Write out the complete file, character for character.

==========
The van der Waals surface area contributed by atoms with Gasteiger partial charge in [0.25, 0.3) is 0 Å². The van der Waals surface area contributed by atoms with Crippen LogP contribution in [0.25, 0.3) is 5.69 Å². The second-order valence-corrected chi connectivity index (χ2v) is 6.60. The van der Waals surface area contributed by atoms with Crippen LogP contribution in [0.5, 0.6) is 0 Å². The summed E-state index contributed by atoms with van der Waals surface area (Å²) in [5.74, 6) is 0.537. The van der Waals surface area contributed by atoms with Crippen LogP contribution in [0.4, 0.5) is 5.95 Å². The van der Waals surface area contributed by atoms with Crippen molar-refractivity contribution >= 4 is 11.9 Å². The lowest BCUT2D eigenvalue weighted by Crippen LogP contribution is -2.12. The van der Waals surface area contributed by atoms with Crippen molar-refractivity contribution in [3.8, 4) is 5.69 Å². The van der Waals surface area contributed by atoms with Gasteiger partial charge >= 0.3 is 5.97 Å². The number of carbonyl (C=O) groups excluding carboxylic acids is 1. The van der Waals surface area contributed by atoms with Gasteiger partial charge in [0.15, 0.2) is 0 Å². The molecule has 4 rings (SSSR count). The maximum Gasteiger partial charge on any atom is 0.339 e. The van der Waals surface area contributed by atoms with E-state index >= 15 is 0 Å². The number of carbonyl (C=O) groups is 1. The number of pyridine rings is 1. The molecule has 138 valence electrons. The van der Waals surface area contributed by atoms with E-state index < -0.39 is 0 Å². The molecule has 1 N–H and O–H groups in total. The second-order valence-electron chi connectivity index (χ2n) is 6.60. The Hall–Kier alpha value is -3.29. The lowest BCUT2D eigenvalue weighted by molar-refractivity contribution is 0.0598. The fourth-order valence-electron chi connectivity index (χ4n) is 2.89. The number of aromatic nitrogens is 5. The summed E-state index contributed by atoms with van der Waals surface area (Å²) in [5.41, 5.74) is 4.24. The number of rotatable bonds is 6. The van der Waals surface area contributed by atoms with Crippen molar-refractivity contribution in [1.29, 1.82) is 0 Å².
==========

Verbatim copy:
The van der Waals surface area contributed by atoms with Gasteiger partial charge in [0.25, 0.3) is 0 Å². The van der Waals surface area contributed by atoms with Crippen LogP contribution in [0.25, 0.3) is 5.69 Å². The second-order valence-corrected chi connectivity index (χ2v) is 6.60. The van der Waals surface area contributed by atoms with Crippen LogP contribution in [0.5, 0.6) is 0 Å². The summed E-state index contributed by atoms with van der Waals surface area (Å²) in [5.74, 6) is 0.537. The van der Waals surface area contributed by atoms with Crippen LogP contribution in [0.4, 0.5) is 5.95 Å². The van der Waals surface area contributed by atoms with Crippen molar-refractivity contribution >= 4 is 11.9 Å². The lowest BCUT2D eigenvalue weighted by Crippen LogP contribution is -2.12. The van der Waals surface area contributed by atoms with Crippen molar-refractivity contribution in [3.8, 4) is 5.69 Å². The van der Waals surface area contributed by atoms with Gasteiger partial charge >= 0.3 is 5.97 Å². The number of carbonyl (C=O) groups excluding carboxylic acids is 1. The van der Waals surface area contributed by atoms with Gasteiger partial charge in [0.15, 0.2) is 0 Å². The molecule has 4 rings (SSSR count). The maximum Gasteiger partial charge on any atom is 0.339 e. The van der Waals surface area contributed by atoms with E-state index >= 15 is 0 Å². The number of carbonyl (C=O) groups is 1. The number of pyridine rings is 1. The molecule has 138 valence electrons. The van der Waals surface area contributed by atoms with E-state index < -0.39 is 0 Å². The molecule has 1 N–H and O–H groups in total. The second-order valence-electron chi connectivity index (χ2n) is 6.60. The Hall–Kier alpha value is -3.29. The lowest BCUT2D eigenvalue weighted by molar-refractivity contribution is 0.0598. The fourth-order valence-electron chi connectivity index (χ4n) is 2.89. The number of aromatic nitrogens is 5. The summed E-state index contributed by atoms with van der Waals surface area (Å²) in [5.41, 5.74) is 4.24. The number of rotatable bonds is 6. The van der Waals surface area contributed by atoms with Crippen molar-refractivity contribution in [1.29, 1.82) is 0 Å².